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Femicide in Latin America: Ranked The Most Notorious On Earth!

By JULENE ALLEN



Via Pulsa Merica

Though femicide is happening throughout the world, in Latin America, it is ranked the most prevalent. Femicide- the intentional killing of females because of their gender, seems to be immeasurably brutal. Women and girls are subjected to kidnappings, sexual abuse, torture, mutilation, and murder. According to a 2012 Small Arms Survey, El Salvador, Guatemala, Honduras and Bolivia are amongst the most lethal.(1) El Salvador is at the top of the list and Guatemala places third in the world’s most deadly places for women. What these locations have in common is an infestation of poverty, lawlessness and ruthlessness. Mixed with the deadly combination of criminal barbarism, machismo and male privilege, violence against women and girls go unnoticed.(2)   

Many femicide cases go unreported because the local and state governments have become neutralized by street criminals. Oftentimes, the police are the perpetrators. It is a society with injustices and persists in impunity. In Guatemala, 90% of the accused are not convicted.(3)  Families of victims may see no point in reporting crimes against their loved ones. They rather seek refuge instead, because they are often unaware of the real enemy. As women and girls go on being victims, their societies persist in desensitization. These crimes prevail because the legal system goes unchecked.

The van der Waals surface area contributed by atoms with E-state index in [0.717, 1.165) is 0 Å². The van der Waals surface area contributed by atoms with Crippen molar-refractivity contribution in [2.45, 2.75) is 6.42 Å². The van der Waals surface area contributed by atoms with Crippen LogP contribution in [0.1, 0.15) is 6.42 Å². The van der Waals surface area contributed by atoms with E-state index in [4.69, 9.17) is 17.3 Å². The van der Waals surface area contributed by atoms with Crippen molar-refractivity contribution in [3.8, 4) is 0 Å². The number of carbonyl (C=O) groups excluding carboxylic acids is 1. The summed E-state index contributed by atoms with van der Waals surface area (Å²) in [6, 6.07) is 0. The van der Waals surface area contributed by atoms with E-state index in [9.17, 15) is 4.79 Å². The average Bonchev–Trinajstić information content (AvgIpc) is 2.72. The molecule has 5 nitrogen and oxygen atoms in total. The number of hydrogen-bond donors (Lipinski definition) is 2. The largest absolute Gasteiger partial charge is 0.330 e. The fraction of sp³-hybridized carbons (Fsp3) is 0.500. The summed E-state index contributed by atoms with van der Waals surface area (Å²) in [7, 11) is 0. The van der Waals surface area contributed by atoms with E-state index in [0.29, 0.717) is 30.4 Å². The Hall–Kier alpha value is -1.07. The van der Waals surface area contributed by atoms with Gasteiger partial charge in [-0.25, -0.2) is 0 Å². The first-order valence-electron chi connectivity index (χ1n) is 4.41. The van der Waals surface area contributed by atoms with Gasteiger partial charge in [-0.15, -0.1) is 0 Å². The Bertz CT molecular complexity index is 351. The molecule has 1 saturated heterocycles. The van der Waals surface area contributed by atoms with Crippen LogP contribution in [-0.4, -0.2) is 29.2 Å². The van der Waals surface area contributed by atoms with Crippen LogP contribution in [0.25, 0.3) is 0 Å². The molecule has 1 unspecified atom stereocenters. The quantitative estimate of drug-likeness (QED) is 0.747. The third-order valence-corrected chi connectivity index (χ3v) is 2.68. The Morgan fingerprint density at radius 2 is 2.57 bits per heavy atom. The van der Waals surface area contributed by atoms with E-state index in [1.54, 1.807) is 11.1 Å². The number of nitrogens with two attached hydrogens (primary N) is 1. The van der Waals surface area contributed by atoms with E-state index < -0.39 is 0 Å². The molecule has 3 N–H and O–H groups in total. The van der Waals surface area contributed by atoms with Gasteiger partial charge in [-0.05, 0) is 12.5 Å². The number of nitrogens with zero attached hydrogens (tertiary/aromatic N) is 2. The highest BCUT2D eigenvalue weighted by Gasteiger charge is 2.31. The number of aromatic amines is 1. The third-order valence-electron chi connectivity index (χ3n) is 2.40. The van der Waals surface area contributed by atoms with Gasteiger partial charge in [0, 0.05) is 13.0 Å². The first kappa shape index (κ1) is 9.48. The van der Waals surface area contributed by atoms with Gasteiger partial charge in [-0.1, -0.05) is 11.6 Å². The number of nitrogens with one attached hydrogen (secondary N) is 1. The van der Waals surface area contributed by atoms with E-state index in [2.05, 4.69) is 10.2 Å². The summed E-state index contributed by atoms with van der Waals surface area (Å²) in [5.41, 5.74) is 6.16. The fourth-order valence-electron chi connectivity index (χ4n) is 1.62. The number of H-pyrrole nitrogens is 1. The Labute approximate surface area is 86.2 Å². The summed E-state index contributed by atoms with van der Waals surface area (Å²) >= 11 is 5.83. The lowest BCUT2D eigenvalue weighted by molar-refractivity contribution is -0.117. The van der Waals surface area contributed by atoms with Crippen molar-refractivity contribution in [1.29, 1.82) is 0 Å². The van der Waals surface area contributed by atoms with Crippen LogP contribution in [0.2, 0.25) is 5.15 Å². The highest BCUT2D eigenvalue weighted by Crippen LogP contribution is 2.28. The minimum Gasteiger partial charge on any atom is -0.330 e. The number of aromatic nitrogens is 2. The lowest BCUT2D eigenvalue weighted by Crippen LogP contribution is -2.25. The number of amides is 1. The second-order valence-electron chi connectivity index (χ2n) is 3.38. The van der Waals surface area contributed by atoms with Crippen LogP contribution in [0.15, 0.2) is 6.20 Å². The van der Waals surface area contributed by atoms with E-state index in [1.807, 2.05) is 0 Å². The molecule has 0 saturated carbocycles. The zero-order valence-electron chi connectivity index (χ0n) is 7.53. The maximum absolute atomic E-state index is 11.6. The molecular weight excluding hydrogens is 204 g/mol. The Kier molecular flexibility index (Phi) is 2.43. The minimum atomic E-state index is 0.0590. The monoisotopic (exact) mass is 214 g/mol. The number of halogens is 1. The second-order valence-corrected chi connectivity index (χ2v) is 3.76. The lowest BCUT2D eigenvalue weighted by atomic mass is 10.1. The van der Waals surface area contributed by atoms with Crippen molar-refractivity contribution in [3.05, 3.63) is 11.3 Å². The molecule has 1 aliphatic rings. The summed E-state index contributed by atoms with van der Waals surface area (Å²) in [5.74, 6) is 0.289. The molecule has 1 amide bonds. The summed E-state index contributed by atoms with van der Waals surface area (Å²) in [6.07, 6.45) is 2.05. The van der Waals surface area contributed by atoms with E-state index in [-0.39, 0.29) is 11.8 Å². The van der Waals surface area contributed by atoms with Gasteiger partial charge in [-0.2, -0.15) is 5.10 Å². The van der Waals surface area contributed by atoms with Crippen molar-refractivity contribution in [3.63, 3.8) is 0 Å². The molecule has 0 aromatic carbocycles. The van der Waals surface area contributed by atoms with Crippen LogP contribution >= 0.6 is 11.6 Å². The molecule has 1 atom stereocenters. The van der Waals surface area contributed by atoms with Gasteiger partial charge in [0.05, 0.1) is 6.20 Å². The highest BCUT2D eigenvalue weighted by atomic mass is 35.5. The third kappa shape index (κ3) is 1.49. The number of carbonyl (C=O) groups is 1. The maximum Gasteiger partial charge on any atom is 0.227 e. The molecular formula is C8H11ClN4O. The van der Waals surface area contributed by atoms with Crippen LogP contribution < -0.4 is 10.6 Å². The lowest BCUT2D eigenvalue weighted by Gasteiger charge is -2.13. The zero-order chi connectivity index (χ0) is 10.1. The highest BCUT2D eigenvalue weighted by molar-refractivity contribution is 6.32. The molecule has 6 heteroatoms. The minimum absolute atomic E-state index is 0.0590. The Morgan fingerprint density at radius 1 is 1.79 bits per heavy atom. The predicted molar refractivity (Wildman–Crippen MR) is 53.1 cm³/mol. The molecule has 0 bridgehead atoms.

Yet the case of the femicide murder of 19-year-old and the newly crowned Miss Honduras, Maria Jose Alvarado sparked a national outrage when the details were revealed about her death last November. She and her sister were killed by her sister’s jealous boyfriend. The nature of their murders and the attempt to conceal their bodies constituted a femicide. Alvarado was due to arrive in London the following week to compete in the Miss World competition. A report dispatched by Oxfam Honduras and a Honduran NGO, the Tribunal of Women against Femicide, says that “Women are dying because of a fatal combination of gun crime, political instability and the "systematic indifference" of the police. Convictions for anti-female crimes are rare – between 2008 and 2010, there were 1,110 reported instances of femicide, yet only 211 made it to court. Only 4.2% of these cases brought about a conviction."(4) Until now, femicide cases in Honduras has been long ignored; women are being killed at a rate one per day.

 
Via Business Insider

Not all femicide victims are subjected to a fate by firearms. Some are brutally tortured and dismembered. Many of these crimes are exceptionally violent. According to one news report in El Salvador, “bodies generally appear burned, with hands and feet bound. Some have been beheaded, and autopsies reveal that the majority of the victims suffer torture and sexual abuse before dying.”(5) In Bolivia, women are abused, tortured and mutilated by their husbands and partners. The country has a high rate of domestic violence.(6) In this culture of machismo and brutality, is the idea that women should be controlled by any means necessary. Often times, brought on by jealousy, women suffer as a consequence to an injured ego.